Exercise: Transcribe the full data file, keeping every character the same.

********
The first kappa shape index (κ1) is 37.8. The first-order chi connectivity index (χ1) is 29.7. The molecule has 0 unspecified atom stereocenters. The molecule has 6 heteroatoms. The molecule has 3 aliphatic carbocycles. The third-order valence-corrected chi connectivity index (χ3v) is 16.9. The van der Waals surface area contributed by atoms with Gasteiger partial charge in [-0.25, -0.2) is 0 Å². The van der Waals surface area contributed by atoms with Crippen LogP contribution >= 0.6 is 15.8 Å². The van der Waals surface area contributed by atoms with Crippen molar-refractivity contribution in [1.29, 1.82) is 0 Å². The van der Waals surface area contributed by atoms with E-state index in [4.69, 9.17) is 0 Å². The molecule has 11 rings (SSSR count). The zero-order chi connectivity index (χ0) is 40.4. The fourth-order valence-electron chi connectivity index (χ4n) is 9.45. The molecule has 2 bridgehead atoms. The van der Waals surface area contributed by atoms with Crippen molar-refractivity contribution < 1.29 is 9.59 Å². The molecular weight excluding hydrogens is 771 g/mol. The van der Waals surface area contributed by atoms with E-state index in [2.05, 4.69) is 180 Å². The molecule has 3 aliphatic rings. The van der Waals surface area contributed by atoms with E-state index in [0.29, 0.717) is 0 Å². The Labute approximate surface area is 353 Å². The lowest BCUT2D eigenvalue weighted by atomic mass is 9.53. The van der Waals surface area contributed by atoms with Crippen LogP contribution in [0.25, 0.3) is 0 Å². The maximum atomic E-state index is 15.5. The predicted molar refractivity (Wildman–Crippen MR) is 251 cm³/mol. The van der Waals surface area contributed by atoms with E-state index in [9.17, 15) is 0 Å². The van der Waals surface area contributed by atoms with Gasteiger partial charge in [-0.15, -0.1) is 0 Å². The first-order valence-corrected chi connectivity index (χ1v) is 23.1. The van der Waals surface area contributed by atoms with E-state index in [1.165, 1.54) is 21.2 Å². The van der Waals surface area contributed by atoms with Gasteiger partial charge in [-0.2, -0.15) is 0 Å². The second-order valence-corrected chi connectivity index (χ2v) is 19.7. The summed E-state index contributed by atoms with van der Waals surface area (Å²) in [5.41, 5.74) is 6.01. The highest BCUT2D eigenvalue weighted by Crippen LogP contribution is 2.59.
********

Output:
The first kappa shape index (κ1) is 37.8. The first-order chi connectivity index (χ1) is 29.7. The molecule has 0 unspecified atom stereocenters. The molecule has 6 heteroatoms. The molecule has 3 aliphatic carbocycles. The third-order valence-corrected chi connectivity index (χ3v) is 16.9. The van der Waals surface area contributed by atoms with Gasteiger partial charge in [-0.25, -0.2) is 0 Å². The van der Waals surface area contributed by atoms with Crippen LogP contribution >= 0.6 is 15.8 Å². The van der Waals surface area contributed by atoms with Crippen molar-refractivity contribution in [1.29, 1.82) is 0 Å². The van der Waals surface area contributed by atoms with E-state index in [4.69, 9.17) is 0 Å². The molecule has 11 rings (SSSR count). The zero-order chi connectivity index (χ0) is 40.4. The fourth-order valence-electron chi connectivity index (χ4n) is 9.45. The molecule has 2 bridgehead atoms. The van der Waals surface area contributed by atoms with Crippen molar-refractivity contribution < 1.29 is 9.59 Å². The molecular weight excluding hydrogens is 771 g/mol. The van der Waals surface area contributed by atoms with E-state index in [2.05, 4.69) is 180 Å². The molecule has 3 aliphatic rings. The van der Waals surface area contributed by atoms with E-state index in [0.29, 0.717) is 0 Å². The Labute approximate surface area is 353 Å². The lowest BCUT2D eigenvalue weighted by atomic mass is 9.53. The van der Waals surface area contributed by atoms with Crippen LogP contribution in [0.25, 0.3) is 0 Å². The maximum atomic E-state index is 15.5. The predicted molar refractivity (Wildman–Crippen MR) is 251 cm³/mol. The van der Waals surface area contributed by atoms with E-state index in [9.17, 15) is 0 Å². The van der Waals surface area contributed by atoms with Gasteiger partial charge in [-0.15, -0.1) is 0 Å². The first-order valence-corrected chi connectivity index (χ1v) is 23.1. The van der Waals surface area contributed by atoms with E-state index in [1.165, 1.54) is 21.2 Å². The van der Waals surface area contributed by atoms with Gasteiger partial charge in [-0.2, -0.15) is 0 Å². The second-order valence-corrected chi connectivity index (χ2v) is 19.7. The summed E-state index contributed by atoms with van der Waals surface area (Å²) in [5.41, 5.74) is 6.01. The highest BCUT2D eigenvalue weighted by Crippen LogP contribution is 2.59.